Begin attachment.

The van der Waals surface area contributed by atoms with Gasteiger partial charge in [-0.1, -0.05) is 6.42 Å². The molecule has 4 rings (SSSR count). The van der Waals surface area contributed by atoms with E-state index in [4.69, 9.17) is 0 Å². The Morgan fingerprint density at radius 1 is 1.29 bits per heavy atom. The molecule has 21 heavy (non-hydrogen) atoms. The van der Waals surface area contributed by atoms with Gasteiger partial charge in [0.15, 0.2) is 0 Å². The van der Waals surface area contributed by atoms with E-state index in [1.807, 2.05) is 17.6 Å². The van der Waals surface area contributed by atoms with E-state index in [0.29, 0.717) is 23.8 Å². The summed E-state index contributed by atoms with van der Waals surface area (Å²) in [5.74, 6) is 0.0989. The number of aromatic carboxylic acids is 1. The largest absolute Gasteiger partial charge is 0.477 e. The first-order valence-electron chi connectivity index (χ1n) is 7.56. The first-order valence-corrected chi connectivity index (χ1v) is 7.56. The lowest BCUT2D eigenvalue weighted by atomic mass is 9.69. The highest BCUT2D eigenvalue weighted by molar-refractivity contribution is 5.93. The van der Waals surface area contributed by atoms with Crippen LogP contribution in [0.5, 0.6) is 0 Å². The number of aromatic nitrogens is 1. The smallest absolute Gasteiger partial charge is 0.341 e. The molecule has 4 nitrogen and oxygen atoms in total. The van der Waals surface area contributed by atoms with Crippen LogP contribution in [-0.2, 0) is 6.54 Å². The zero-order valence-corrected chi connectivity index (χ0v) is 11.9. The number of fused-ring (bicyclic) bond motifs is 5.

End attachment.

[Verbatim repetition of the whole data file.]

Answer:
The van der Waals surface area contributed by atoms with Gasteiger partial charge in [-0.1, -0.05) is 6.42 Å². The molecule has 4 rings (SSSR count). The van der Waals surface area contributed by atoms with E-state index in [4.69, 9.17) is 0 Å². The Morgan fingerprint density at radius 1 is 1.29 bits per heavy atom. The molecule has 21 heavy (non-hydrogen) atoms. The van der Waals surface area contributed by atoms with Gasteiger partial charge in [0.15, 0.2) is 0 Å². The van der Waals surface area contributed by atoms with E-state index in [1.807, 2.05) is 17.6 Å². The van der Waals surface area contributed by atoms with E-state index in [0.29, 0.717) is 23.8 Å². The summed E-state index contributed by atoms with van der Waals surface area (Å²) in [5.74, 6) is 0.0989. The number of aromatic carboxylic acids is 1. The largest absolute Gasteiger partial charge is 0.477 e. The first-order valence-electron chi connectivity index (χ1n) is 7.56. The first-order valence-corrected chi connectivity index (χ1v) is 7.56. The lowest BCUT2D eigenvalue weighted by atomic mass is 9.69. The highest BCUT2D eigenvalue weighted by molar-refractivity contribution is 5.93. The van der Waals surface area contributed by atoms with Crippen LogP contribution in [0.5, 0.6) is 0 Å². The number of aromatic nitrogens is 1. The smallest absolute Gasteiger partial charge is 0.341 e. The molecule has 4 nitrogen and oxygen atoms in total. The van der Waals surface area contributed by atoms with Crippen LogP contribution in [-0.2, 0) is 6.54 Å². The zero-order valence-corrected chi connectivity index (χ0v) is 11.9. The number of fused-ring (bicyclic) bond motifs is 5.